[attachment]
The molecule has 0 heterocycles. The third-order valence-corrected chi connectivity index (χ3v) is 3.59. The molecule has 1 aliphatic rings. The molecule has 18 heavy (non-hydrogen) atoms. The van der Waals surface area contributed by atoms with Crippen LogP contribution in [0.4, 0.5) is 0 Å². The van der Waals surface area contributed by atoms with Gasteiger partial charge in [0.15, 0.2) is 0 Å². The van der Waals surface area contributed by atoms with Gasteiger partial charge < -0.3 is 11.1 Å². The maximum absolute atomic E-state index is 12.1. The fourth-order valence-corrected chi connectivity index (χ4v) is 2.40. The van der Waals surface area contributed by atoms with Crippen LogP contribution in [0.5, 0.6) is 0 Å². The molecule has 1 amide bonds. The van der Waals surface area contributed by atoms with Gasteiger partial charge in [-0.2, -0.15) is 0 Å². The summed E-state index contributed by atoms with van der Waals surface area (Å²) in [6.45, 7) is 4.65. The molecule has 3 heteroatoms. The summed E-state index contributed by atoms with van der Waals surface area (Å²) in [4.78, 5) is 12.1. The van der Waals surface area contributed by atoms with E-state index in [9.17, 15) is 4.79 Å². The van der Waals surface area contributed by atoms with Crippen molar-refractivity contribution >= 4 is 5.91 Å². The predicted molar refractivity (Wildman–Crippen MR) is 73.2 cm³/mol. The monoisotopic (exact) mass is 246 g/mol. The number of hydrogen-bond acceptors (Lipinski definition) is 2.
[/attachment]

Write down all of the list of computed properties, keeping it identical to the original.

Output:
The molecule has 0 heterocycles. The third-order valence-corrected chi connectivity index (χ3v) is 3.59. The molecule has 1 aliphatic rings. The molecule has 18 heavy (non-hydrogen) atoms. The van der Waals surface area contributed by atoms with Crippen LogP contribution in [0.4, 0.5) is 0 Å². The van der Waals surface area contributed by atoms with Gasteiger partial charge in [0.15, 0.2) is 0 Å². The van der Waals surface area contributed by atoms with Gasteiger partial charge < -0.3 is 11.1 Å². The maximum absolute atomic E-state index is 12.1. The fourth-order valence-corrected chi connectivity index (χ4v) is 2.40. The van der Waals surface area contributed by atoms with Crippen LogP contribution in [0.5, 0.6) is 0 Å². The molecule has 1 amide bonds. The van der Waals surface area contributed by atoms with Gasteiger partial charge in [-0.2, -0.15) is 0 Å². The summed E-state index contributed by atoms with van der Waals surface area (Å²) in [6.45, 7) is 4.65. The molecule has 3 heteroatoms. The summed E-state index contributed by atoms with van der Waals surface area (Å²) in [4.78, 5) is 12.1. The van der Waals surface area contributed by atoms with E-state index in [9.17, 15) is 4.79 Å². The van der Waals surface area contributed by atoms with Crippen molar-refractivity contribution >= 4 is 5.91 Å². The predicted molar refractivity (Wildman–Crippen MR) is 73.2 cm³/mol. The monoisotopic (exact) mass is 246 g/mol. The number of hydrogen-bond acceptors (Lipinski definition) is 2.